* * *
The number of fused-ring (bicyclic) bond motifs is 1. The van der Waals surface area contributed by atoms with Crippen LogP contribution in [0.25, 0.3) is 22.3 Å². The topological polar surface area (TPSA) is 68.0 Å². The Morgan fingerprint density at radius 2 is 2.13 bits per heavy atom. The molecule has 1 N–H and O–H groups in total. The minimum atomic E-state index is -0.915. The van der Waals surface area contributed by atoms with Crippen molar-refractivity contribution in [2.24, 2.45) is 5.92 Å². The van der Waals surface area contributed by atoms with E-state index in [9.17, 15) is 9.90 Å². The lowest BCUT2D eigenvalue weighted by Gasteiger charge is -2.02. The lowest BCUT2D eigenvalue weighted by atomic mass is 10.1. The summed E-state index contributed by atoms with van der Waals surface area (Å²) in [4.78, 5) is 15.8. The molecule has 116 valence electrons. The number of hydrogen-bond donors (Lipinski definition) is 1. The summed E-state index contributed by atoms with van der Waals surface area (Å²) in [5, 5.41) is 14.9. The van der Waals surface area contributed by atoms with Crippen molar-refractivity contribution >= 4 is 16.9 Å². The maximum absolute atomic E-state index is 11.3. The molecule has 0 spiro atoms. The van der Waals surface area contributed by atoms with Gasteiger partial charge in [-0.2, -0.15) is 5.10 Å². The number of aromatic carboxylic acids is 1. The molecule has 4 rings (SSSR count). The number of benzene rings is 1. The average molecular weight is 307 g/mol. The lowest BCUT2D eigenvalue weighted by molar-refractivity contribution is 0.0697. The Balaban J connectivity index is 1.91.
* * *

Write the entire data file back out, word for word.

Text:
The number of fused-ring (bicyclic) bond motifs is 1. The van der Waals surface area contributed by atoms with Crippen LogP contribution in [0.25, 0.3) is 22.3 Å². The topological polar surface area (TPSA) is 68.0 Å². The Morgan fingerprint density at radius 2 is 2.13 bits per heavy atom. The molecule has 1 N–H and O–H groups in total. The minimum atomic E-state index is -0.915. The van der Waals surface area contributed by atoms with Crippen molar-refractivity contribution in [2.24, 2.45) is 5.92 Å². The van der Waals surface area contributed by atoms with E-state index in [9.17, 15) is 9.90 Å². The lowest BCUT2D eigenvalue weighted by Gasteiger charge is -2.02. The lowest BCUT2D eigenvalue weighted by atomic mass is 10.1. The summed E-state index contributed by atoms with van der Waals surface area (Å²) in [4.78, 5) is 15.8. The molecule has 116 valence electrons. The number of hydrogen-bond donors (Lipinski definition) is 1. The summed E-state index contributed by atoms with van der Waals surface area (Å²) in [5, 5.41) is 14.9. The van der Waals surface area contributed by atoms with Crippen molar-refractivity contribution >= 4 is 16.9 Å². The maximum absolute atomic E-state index is 11.3. The molecule has 0 spiro atoms. The van der Waals surface area contributed by atoms with Gasteiger partial charge in [-0.2, -0.15) is 5.10 Å². The number of aromatic carboxylic acids is 1. The molecule has 4 rings (SSSR count). The number of benzene rings is 1. The average molecular weight is 307 g/mol. The lowest BCUT2D eigenvalue weighted by molar-refractivity contribution is 0.0697. The Balaban J connectivity index is 1.91.